The Ragtag Daily Prompt this morning is RHYME, one of my favorite words and concepts. If you’ve followed me for awhile, you’ll know that I’m fond of poetry. I have memorized a number of poems to recite to myself at night when I can’t sleep, and verses that rhyme are great for this.
When I’m trying to write a rhyming verse, I often find myself searching for a suitable word to match my line ending. That’s when I turn to Rhymer.com and search through their lists. I find this online site an invaluable aid in my versifying. Merriam-Webster also has a rhyming dictionary on their site, and I use their thesaurus constantly.
While free-verse poetry that explores feelings and situations can be poignant, I tend to prefer poems that end on an encouraging note, rather than simply spilling the speaker’s angst or lost-love disappointment. Some writers have packed a lot of wisdom and wit into an inspiring verse or two. Here’s one example, but I don’t know who wrote it:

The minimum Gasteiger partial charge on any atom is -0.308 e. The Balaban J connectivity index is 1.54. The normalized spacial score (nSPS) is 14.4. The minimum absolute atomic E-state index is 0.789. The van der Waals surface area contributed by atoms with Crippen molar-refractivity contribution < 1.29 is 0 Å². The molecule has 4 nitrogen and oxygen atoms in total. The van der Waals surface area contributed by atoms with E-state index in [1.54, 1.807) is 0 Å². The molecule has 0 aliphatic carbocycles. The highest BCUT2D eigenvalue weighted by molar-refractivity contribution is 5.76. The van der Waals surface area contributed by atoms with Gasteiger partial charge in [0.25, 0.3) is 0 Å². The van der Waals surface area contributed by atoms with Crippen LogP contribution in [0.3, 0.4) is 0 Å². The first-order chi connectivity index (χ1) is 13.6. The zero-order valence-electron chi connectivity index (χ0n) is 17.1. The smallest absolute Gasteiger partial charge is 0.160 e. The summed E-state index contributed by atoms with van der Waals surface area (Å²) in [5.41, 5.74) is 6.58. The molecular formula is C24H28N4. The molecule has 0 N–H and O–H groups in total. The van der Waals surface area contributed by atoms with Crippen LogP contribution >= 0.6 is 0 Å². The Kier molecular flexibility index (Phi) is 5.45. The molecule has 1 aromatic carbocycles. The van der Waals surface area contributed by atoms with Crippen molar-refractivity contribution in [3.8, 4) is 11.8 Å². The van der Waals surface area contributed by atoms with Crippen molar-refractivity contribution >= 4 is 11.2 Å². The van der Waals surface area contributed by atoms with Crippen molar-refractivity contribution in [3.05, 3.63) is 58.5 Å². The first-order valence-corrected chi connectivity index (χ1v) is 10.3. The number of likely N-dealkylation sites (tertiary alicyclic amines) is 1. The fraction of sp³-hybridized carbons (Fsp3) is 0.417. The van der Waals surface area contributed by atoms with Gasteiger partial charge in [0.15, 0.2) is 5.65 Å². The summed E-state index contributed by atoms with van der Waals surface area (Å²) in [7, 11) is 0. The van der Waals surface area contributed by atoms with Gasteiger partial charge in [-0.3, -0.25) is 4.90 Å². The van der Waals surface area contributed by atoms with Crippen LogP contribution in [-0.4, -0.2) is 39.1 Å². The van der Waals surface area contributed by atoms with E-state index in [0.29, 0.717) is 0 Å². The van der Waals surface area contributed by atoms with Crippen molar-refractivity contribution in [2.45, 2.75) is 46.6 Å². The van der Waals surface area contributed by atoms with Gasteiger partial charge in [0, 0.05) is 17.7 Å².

If all that we say in a single day, with never a word left out, were printed each night in clear black and white ‘Twould prove strange reading, no doubt. And then, just suppose, ‘ere our eyes we could close, we must read the whole record through. Then wouldn’t we sigh, and wouldn’t we try a great deal less talking to do? And I more than half think that many a kink would be smoother in life’s tangled thread if half that we say in a single day were left forever unsaid.
Since everyone has a nation, a place they call home, and hopefully likes their own land, there should be lots of upbeat responses to this one.